Lucie Blackman's father sees alleged killer in Japan court

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The Independent Online

Four years after his daughter was murdered, Tim Blackman heard her alleged killer give evidence for the first time yesterday.

Four years after his daughter was murdered, Tim Blackman heard her alleged killer give evidence for the first time yesterday.

As the property developer, Joji Obara, took to the stand in the Japanese courtroom, Mr Blackman and his younger daughter, Sophie, sat in the public gallery. Alongside them, British embassy officials scribbled translations for the pair.

Lucie Blackman, 21, a former flight attendant from Sevenoaks, Kent, was working at a nightclub in the Roppongi district of Tokyo when she vanished in July 2000.

After seven months of searching, her dismembered body was found in a cave near Mr Obara's beachside apartment in the fishing village of Miura.

Mr Blackman, 51, said after yesterday's court appearance: "[Obara] had his back to us, facing the judges to give evidence. I didn't get to look him in the eye but we were sitting 12 feet away from him. He would have known we were there."

Yesterday he and Sophie, 24, paid a visit to the cave where Lucie was found. A rose bush has been planted in her memory and the family hope to put up a more lasting memorial. Mr Blackman said: "I get very upset there not least because of thinking how Lucie's dreams and aspirations and excitement at arriving in Japan on 16 May, 2000, were snuffed out by 1 July and that's always terrible.

"That area brings that back and I also feel for Sophie and Rupert [his son, 21] ... I know both of them feel how sad and upsetting it is. It's just overwhelming when you get there."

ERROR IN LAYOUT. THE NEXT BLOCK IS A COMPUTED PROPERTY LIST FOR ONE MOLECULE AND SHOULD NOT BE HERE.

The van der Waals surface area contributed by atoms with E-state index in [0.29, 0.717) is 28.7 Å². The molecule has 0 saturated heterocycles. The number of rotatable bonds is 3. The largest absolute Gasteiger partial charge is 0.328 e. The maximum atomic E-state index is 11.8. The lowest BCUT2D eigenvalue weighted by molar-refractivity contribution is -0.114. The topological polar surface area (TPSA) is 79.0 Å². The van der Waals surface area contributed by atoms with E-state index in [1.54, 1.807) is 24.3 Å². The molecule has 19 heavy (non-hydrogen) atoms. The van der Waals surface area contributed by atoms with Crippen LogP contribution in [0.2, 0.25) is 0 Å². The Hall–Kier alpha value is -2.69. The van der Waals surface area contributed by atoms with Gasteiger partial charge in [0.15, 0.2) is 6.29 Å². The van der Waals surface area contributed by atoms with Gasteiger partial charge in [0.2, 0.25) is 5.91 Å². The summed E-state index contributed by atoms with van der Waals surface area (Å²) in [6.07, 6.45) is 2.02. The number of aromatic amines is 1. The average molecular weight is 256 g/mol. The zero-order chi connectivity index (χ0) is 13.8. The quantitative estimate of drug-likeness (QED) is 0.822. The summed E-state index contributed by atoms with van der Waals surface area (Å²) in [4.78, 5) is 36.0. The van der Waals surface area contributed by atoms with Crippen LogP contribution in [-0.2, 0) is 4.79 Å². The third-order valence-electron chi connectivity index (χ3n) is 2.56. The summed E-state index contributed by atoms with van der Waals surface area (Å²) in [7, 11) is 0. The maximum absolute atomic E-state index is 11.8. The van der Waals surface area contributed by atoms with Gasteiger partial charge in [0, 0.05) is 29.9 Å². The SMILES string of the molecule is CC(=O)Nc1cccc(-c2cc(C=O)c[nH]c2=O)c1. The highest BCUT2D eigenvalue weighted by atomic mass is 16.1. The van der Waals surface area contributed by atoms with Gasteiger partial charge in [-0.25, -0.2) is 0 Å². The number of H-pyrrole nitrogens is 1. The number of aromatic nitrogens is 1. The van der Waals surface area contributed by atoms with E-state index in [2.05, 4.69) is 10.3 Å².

Mr Obara, 52, went on trial last year accused of a number of attacks on women including the abduction and rape resulting in death of Ms Blackman as well as the disposal of her body. He denies any involvement in the killing.

Yesterday, his defence started to answer claims that he drugged and raped an Australian hostess, Carita Ridgeway, 21, in February 1992. She died in hospital 10 days later of liver failure after doctors initially diagnosed acute hepatitis. Mr Obara had told them she had eaten bad seafood but scientists later found lethal levels of chloroform inside her body.

Mr Blackman, from the Isle of Wight, said: "They are different cases but each one is important to the other. If he's found guilty of one, it has an impact on the other."

It will not be until the new year that Mr Obara gives evidence in the Blackman case.

Mr Blackman said: "I was hoping that we might be looking at the end of the trial in the first half of 2005, but [the prosecutor] intimated it could take the whole of next year.

"They have a court system which traditionally relies on the honour of the Japanese individual to own up and admit what they have done. So the system is not geared up to hearing the case of the defendant. We have an interpreter who cannot speak in court, so he furiously writes on pieces of paper to try and explain what is happening."

Mr Blackman leaves Japan today but he said he and his former wife, Jane Steare, 51, Lucie's mother, would return to give evidence and then go back for the verdict.